Are Our Accounting Systems Innovation Inhibitors?


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Innovation thought leaders and industry experts emphatically harp that if you want to stay afloat (and ultimately thrive) in today’s hyper-competitive business environment, innovation is not optional—it’s absolutely imperative for survival and success. Your customers demand it; and if you can’t innovate, your competitors will consistently outflank and outperform you. Sink or swim. Fly or fall. Produce or perish.

Innovate to thrive. Innovate or die.

Even if you follow all the “rules” and imperatives to innovate and thrive in this competitive marketplace, build a company culture to sustain the creation of new ideas, and take action to promote actual implementation of innovation, success is never guaranteed. In some cases, the numbers and figures churned out by today’s generally accepted accounting systems can create an insurmountable roadblock to new idea creation and the implementation of innovation.

The corporate big-wigs, the board of directors, the investors, private and public funders, shareholders, and the like—they often render the make-or-break decisions about the fate of your business and the future of funding for your big idea based on the four square walls of your basic accounting financial statements. What’s the bottom line? What’s your ROI? Your cash asset ratio? Your net profit margin? (And a whole other stew of esoteric accounting terms and an alphabet soup of financial acronyms.)

When companies base their internal performance measurement systems solely on short-term profits or traditional GAAP-approved accounting returns—the results can be dangerously skewed, causing premature or inappropriate decisions about the fate of new innovations and R&D funding.

Dale Halling, a patent attorney specializing in high technology companies, discusses in both his book The Source of Economic Growth and blog post Accounting Inhibits R&D how current accounting rules may inhibit R&D and innovation and ultimately may be bad for society and business as a whole. Major takeaways from Halling’s work include:

  • If you invent something without obtaining legal title to it (i.e., through obtaining a patent on the invention), the economic value of the invention is substantially reduced since without legal title, you can’t license, sell, or finance the invention.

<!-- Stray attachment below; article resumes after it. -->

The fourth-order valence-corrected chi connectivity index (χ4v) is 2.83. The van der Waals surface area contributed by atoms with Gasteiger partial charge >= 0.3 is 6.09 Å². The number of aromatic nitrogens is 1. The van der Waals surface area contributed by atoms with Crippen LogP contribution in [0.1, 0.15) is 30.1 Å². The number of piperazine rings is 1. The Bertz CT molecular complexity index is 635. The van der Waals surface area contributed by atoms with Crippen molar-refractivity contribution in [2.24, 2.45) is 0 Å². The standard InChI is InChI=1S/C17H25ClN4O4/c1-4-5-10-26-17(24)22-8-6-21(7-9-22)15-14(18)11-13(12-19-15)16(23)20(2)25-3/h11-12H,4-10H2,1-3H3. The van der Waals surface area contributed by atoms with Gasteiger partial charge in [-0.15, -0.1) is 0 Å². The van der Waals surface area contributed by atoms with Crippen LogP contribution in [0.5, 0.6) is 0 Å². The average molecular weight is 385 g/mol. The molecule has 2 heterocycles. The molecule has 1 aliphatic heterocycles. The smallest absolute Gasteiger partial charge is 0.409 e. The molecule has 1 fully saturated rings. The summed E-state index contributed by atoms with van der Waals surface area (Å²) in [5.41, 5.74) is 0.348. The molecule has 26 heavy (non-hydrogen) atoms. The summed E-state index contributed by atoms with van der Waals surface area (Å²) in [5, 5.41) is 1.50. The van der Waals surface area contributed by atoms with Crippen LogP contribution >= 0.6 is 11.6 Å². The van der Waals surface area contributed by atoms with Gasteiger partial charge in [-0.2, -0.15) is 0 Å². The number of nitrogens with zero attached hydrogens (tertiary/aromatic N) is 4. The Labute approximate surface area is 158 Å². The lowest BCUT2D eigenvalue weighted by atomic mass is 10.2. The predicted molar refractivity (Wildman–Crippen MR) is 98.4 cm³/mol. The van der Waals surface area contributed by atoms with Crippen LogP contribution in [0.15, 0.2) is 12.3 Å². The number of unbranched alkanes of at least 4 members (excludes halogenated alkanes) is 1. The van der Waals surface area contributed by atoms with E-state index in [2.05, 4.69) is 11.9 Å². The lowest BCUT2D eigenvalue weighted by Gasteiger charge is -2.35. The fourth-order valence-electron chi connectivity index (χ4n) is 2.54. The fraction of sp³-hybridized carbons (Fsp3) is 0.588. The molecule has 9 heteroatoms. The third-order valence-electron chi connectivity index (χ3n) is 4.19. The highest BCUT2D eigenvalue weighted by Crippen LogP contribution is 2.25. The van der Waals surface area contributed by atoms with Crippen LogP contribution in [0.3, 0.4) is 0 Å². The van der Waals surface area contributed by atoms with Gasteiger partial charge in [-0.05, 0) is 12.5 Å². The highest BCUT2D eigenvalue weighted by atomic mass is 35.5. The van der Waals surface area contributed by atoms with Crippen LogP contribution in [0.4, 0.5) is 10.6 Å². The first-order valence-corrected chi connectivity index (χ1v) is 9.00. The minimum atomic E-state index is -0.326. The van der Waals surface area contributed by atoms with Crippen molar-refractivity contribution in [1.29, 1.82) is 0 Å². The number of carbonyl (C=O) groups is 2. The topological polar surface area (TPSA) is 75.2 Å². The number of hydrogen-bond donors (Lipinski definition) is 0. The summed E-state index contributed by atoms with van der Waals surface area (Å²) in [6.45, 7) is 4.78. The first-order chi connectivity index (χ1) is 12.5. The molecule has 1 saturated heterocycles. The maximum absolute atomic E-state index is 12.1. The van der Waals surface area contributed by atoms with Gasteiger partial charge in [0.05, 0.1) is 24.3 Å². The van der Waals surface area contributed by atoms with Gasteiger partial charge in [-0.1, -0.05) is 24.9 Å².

• Pursuant to current accounting rules, both the cost for creating an invention and obtaining legal title to that invention dictate an immediate expensing of these costs. Why are these costs expensed rather than capitalized? The accounting board’s rationale (as nonsensical and counter-productive as it can often appear) is due to the uncertainty in identifying the amount and time of the future benefits of these expenditures. Since they are classified as intangible assets, the current accounting rules say they should not be classified as assets on the company’s balance sheet.
  • Halling says, “Our present accounting systems never show [that] internally funded inventions produce any value.”[1]To illustrate this point, he uses the example of a new cellular telephone that has come about due to millions of dollars worth of investments in numerous inventions. Even with the case of a new cellular telephone where most of the phone’s profits are based on its inventions and not to manufacturing, our present accounting systems “only allocate a return for the manufacturing of the phone and nothing for the inventions that made the phone possible.”[2] This seems perverse as the massive difference in price between the latest and greatest cellular phone and a cellular phone with old and outdated technology is due to the inventions in the new phone, not to manufacturing.
  • This flawed accounting system makes it appear that the expenses associated with creating inventions appear to have no return, which in turn causes substantial under-investment in invention. Additionally, this flawed accounting system also causes companies to overvalue their manufacturing processes. With no realistic idea of what the actual return on manufacturing processes is, companies cannot make well-informed, smart decisions on whether to manufacture a product using their inventions or to license the technology to another external entity. [3]

How can this be fixed?

It’s becoming increasingly obvious that our accounting systems need to be modified. After all, many of today’s current companies have 75 percent of their value stemming from intangible assets. These assets may not appear on the company’s balance sheet, but doesn’t it seem grossly negligent to completely ignore them during the company’s valuation process? If we can somehow effectuate a major change in our present accounting systems so that they more accurately track the value or inventions and other intangible assets like patents or other forms of intellectual property, companies would hopefully become less wasteful and make more educated decisions about whether to keep or sell their inventions and licenses. This ideally would encourage a surge of inventions and innovations in businesses that enrich our lives in both monetary and non-monetary ways.




Republished with author's permission from original post.

Robert Brands
Innovation Coach and Author of "Robert's Rules of Innovation" Past CEO of Airspray the manufacturer that brought instant foaming dispensers like hand soap to market


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